Part 6-Marldon At War

 PART 1PART 2PART 3PART 4PART 5 – PART 6 
EVACUATION 1EVACUATION 2ADDENDUM

Part 6 – The Beginning Of The End.

April 21st 1944 the American troops in and around Torbay pulled out of the camps and headed for the sea. Similar movements had often occurred in the past when they were engaged in manoeuvres, but on this occasion they had not returned by nightfall.  There was no sign the next day or the next, neither was there any news of a Second Front.

It was on April 29th that they re-appeared, this time coming over the hill from the Beacon.  People in the village were attracted by the roar of machinery and turned out to watch the spectacle as hour after hour the largest mechanised army they would ever see passed through on the way back to the camps and marshalling areas.

In the week before, the troops had embarked in the Bay and sailed to Slapton Sands to take part in Operation Tiger, the full scale rehearsal for the invasion and now the 4th U.S Infantry division was returning, this time accompanied by tanks, guns and half-tracks from other units.

I was stopped from my normal practice of going through the Marldon Camp on the way home from school, and later, when continuing to take an interest in the troop training from the lane, was actually arrested and given a bit of a fright. The defence that it was my country anyway, not theirs, was ineffective, because by then the countdown had begun.  Probably locked away somewhere on the camp was the most important date of all time, so the clampdown was justified.

The American army started to leave on 2nd June, when the tight security seemed to be abandoned.  They knew now that this was the real thing, and after being shut up in the camps for weeks, were itching to go, if only to relieve the boredom.  Within a couple of days they had all gone, leaving behind a few broken hearts and lots of memories.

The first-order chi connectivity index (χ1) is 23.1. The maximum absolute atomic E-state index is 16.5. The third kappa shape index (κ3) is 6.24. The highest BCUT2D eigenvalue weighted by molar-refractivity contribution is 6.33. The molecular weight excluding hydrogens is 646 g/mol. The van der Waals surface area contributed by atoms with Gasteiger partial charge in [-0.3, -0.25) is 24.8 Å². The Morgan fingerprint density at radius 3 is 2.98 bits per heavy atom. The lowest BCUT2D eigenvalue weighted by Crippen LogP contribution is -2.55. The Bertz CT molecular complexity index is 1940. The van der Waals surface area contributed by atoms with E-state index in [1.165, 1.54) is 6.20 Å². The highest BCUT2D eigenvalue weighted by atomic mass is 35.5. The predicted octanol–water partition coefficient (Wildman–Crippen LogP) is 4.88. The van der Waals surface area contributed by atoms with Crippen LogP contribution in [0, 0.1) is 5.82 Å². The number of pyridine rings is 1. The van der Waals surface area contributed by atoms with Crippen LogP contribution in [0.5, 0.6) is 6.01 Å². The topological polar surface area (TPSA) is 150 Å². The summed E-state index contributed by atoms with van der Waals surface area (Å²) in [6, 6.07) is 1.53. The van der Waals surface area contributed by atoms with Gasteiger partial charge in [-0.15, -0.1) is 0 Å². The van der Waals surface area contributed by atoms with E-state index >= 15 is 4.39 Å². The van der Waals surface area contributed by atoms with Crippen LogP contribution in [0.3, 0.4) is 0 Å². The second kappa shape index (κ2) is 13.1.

The most noticeable effect after the departure was the uncanny emptiness everywhere, not only in the village, but throughout Torbay.  After the steady build-up of troops over the years, we had become accustomed to the saturation of men and vehicles.  Now, they had all left, joining other convoys and then off across the Channel to Normandy.  By the close of the first day on 6th June 1944, 23,250 men of the “Torbay Army” were ashore at Utah beach, together with 1,742 of their vehicles.

In Marldon, there would never be anything quite like this again.  For a short time, thousands of men from across the Atlantic had shared a unique experience and some exciting times and in the process shaken the village to its very roots.

The following year brought the day we had all been working and living for, and after the initial victory celebrations, all communities had to come to terms with the changed conditions.

In villages like Marldon, it was particularly difficult to adjust, because people had found that the extra burden on the population had not been that unattractive.  The war had come as a bit of a tonic to many by moving the clock forward fifty years and it was understandable that no-one wanted to revert to the old pre-war days of the English village.  Throughout the war there had been full employment and good money to be made in the many local Ministry contracts.

On the farms there were now tractors instead of horses; there were also new breeds of vehicles and engines which were reliable.